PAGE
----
As US President Donald Trump (under the umbrella in front with current First Lady Melania Trump) spends his last few weeks in the White House, he has got one up against US solar energy community with the US trade court rejecting petition to let bifacial solar modules remain exempt from Section 201 tariffs. (Photo Credit: Mike Pence/Twitter)
- US trade court has upheld President Trump’s decision to remove Section 201 tariff exemption for imported bifacial modules
- Rejecting the plea filed by plaintiffs, the court said it was not persuaded by their arguments to continue the exemption
- Analysts at Wood Mackenzie believe the decision will not really impact developers from still choosing bifacial technology for their projects
- Residential solar segment will be largely untouched since it does not use bifacial modules
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Setback For President Donald Trump As US Trade Court Stays Exemption For Imported Bifacial Solar Modules From Section 201 Tariffs
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The US Court of International Trade has ruled in favor of bringing imported bifacial solar modules under tariff regime of Section 201, rejecting the plea filed by Invenergy Renewables LLC, Solar Energy Industries Association (SEIA), EDF Renewables and AES Distributed Energy to let the exemption remain.
The court has however allowed these parties to ‘seek further recourse by filing separate actions’. The court had stayed President Trump’s proclamation ordering exemption for imported bifacial solar modules from Section 201 tariffs in October 2020 (see Bifacial Solar Panels Dodge Trump’s Bullet Again).
In the order issued, Judge Gary Katzmann accepted the litigation has taken many twists and turns, but added that ‘the court is not persuaded by Plaintiffs’ arguments that the existing action and proposed second supplemental complaints are sufficiently related to justify amendment’. “The court finds that the current and proposed claims are not directly related such that they warrant amendment sought by Plaintiffs.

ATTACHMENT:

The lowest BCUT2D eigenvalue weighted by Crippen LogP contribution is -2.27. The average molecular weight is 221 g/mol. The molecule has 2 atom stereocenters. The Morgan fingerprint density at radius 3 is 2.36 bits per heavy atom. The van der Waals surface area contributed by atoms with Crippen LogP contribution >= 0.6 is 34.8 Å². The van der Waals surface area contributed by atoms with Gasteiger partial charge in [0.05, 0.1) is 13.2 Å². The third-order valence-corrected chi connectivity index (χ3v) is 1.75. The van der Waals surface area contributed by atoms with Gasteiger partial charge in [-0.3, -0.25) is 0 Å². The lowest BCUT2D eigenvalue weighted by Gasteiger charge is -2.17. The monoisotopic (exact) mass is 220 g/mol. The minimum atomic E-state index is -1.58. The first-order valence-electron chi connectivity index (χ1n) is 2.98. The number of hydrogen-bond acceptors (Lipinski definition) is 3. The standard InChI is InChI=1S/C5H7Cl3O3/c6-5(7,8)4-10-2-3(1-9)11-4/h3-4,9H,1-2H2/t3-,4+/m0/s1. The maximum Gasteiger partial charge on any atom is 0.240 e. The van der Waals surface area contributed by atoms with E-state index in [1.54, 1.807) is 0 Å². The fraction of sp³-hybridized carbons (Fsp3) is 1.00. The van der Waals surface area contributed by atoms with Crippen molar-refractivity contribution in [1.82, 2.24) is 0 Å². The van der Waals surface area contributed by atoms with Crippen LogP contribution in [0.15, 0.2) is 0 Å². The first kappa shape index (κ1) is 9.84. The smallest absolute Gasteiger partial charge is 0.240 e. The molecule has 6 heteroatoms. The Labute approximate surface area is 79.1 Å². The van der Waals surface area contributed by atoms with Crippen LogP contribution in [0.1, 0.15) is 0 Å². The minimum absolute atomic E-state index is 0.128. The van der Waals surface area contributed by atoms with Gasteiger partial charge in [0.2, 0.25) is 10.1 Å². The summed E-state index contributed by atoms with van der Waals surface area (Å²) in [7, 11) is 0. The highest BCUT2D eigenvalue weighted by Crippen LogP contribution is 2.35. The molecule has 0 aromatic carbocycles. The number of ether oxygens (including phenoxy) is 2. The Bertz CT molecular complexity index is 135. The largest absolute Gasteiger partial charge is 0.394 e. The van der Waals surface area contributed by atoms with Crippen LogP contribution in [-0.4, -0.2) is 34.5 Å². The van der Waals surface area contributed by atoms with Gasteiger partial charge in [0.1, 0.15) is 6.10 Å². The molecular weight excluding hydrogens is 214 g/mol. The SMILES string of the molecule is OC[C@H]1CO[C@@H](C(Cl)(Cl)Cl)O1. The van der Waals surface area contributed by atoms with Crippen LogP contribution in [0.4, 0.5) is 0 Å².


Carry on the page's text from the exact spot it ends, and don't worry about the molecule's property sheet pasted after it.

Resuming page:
Roth Capital Partners analysts believe the exclusion is withdrawn as of November 19, 2020. They see this as an incremental positive for domestic manufacturer First Solar. The residential solar segment by virtue of not using bifacial modules remain not impacted by the court’s order, they note.
Philip Shen of Roth opines the United States Trade Representative (USTR) may request the US International Trade Commission (USITC) to extend the Section 201 by a few more years.
It could also mean the 4th year tariffs may be raised from 15% to 18% as ordered by Trump in his proclamation issued last month (see Bifacial Panels To Be Back Under Safeguard Duty In US).
GTM Research quoted Wood Mackenzie’s Senior Solar Analyst Xiaojing Sun to add that though prices for bifacial solar will go up due to the tariffs, it won’t impact the developers from choosing this technology due to the electricity gains it provides. Sun did point out that this decision may lead to some negotiations between buyers and sellers in cases where suppliers offered customers ‘attractive bifacial-module pricing without the tariff’.
It remains to be seen how clean energy supporter US President Elect Joe Biden will deal with the matter once he assumes leadership of the country from Trump (see Joe Biden Bats For Clean Energy To Create Jobs).